The art of film: without it, you’d be looking at a blank page right now. For many there is no greater joy than sitting in a dark room for two hours watching incredible stories with vivid characters projected on to a silver screen. Unfortunately, however, we live in a world where a hefty percentage of films deserve a release on the rack at the local gas station instead of at the cineplex. Because of this it becomes all the more important that we appreciate those filmmakers that have a true vision, who bring real ideas and messages to the movies. This is what Angela Ismailos sets out to do in her documentary Great Directors.
One by one, Ismailos travels around the world to interview some of the most inventive people in film industry. Featuring talent such as David Lynch, Bernardo Bertolucci, Stephen Frears, Catherine Breillat, Agnès Varda and Richard Linklater, Ismailos digs in to discover what makes these minds able to produce such high quality works of art. As well as showing clips from both early and later films, Ismailos demonstrates both admiration of the filmmakers’ work and an appetite for understanding.
What works best for this film is its simplicity. While any documentaries spread themselves thin by trying to go too far in too many directions, Ismailos keeps it uncomplicated and targets exactly what she wants to know. Each of the subjects discuss how they broke into the industry, the process that went into making their films and their personal philosophy about what their work means, both to them and the audience. Though the film features 10 interviews with directors who all have different perspectives, histories and methods, the pieces are woven together perfectly, never losing the audience and keeping them engaged.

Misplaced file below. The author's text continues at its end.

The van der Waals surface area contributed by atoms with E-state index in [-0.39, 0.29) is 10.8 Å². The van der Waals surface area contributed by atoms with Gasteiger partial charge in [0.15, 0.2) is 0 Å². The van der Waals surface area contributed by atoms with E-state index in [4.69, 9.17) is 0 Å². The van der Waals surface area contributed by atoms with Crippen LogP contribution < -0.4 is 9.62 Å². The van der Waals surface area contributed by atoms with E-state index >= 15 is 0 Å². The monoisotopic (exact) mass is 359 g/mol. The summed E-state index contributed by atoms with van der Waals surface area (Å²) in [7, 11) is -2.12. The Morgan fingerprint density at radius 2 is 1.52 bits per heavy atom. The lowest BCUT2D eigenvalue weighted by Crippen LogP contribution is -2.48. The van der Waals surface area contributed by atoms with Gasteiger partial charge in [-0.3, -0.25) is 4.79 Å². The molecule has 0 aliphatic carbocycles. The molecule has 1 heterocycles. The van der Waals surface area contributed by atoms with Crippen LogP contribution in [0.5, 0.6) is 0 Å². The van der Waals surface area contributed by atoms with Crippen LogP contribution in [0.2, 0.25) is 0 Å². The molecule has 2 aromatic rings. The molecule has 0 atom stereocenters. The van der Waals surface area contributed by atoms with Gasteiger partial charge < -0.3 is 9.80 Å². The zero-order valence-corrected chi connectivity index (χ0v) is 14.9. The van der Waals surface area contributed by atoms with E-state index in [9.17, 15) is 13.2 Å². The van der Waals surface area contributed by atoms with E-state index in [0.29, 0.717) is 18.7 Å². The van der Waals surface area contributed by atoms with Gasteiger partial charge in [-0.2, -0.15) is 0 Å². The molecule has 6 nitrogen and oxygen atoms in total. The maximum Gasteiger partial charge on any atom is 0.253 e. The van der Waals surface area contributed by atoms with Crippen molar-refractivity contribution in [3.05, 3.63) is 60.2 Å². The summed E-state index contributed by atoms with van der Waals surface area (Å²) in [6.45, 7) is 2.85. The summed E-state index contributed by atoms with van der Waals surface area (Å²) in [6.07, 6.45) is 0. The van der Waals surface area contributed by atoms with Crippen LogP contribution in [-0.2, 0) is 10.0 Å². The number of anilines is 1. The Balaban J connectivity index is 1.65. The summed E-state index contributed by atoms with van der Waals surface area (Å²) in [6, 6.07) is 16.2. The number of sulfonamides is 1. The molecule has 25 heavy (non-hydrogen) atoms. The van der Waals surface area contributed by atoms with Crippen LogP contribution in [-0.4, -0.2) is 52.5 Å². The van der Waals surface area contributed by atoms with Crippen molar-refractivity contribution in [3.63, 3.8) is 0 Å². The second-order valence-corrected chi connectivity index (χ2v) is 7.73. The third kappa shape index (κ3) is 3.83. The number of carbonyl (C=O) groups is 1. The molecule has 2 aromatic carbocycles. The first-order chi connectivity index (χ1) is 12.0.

The biggest mystery behind the film is how Ismailos chose her subjects. Though she has certainly chosen some terrific directors as subjects, there are some glaring omissions. Whether they were unavailable or the director was trying to avoid more mainstream filmmakers, names like Martin Scorsese, Steven Spielberg, and Francis Ford Coppola are noticeably absent, only briefly mentioned in spots before moving on. Without trying to sound insulting, how does the director of the Bad News Bears remake get more screen-time than the man who brought us Goodfellas, Taxi Driver and Raging Bull in a film about great directors?
The film is also fairly inaccessible to all but cinephiles and filmmakers; the Average Joe would be completely lost while watching this and likely wouldn’t even be familiar with most of the names. I certainly wouldn’t suggest the inclusion of mainstream pop directors like Michael Bay, but the film would have done itself a great service if it had gone deeper not only into the work of the individual directors, but also the time periods in which they worked and the history of the movements they were a part of.
Although I’m sure many of you out there would love to wake up tomorrow and get the inspiration to create something on the level of Eraserhead, that kind of talent is limited to a very small group of people. But while the greatest directors of all time are tied together by incredible bodies of work, they are all individual machines with different ideas of about making film. Do you make films for an audience? Is art meant to reflect the society or the other way around? Can film have an effect on the world at large? Each of the subjects in Great Directors has something to say on these matters and, if it’s something that interests you going in, the documentary will not disappoint.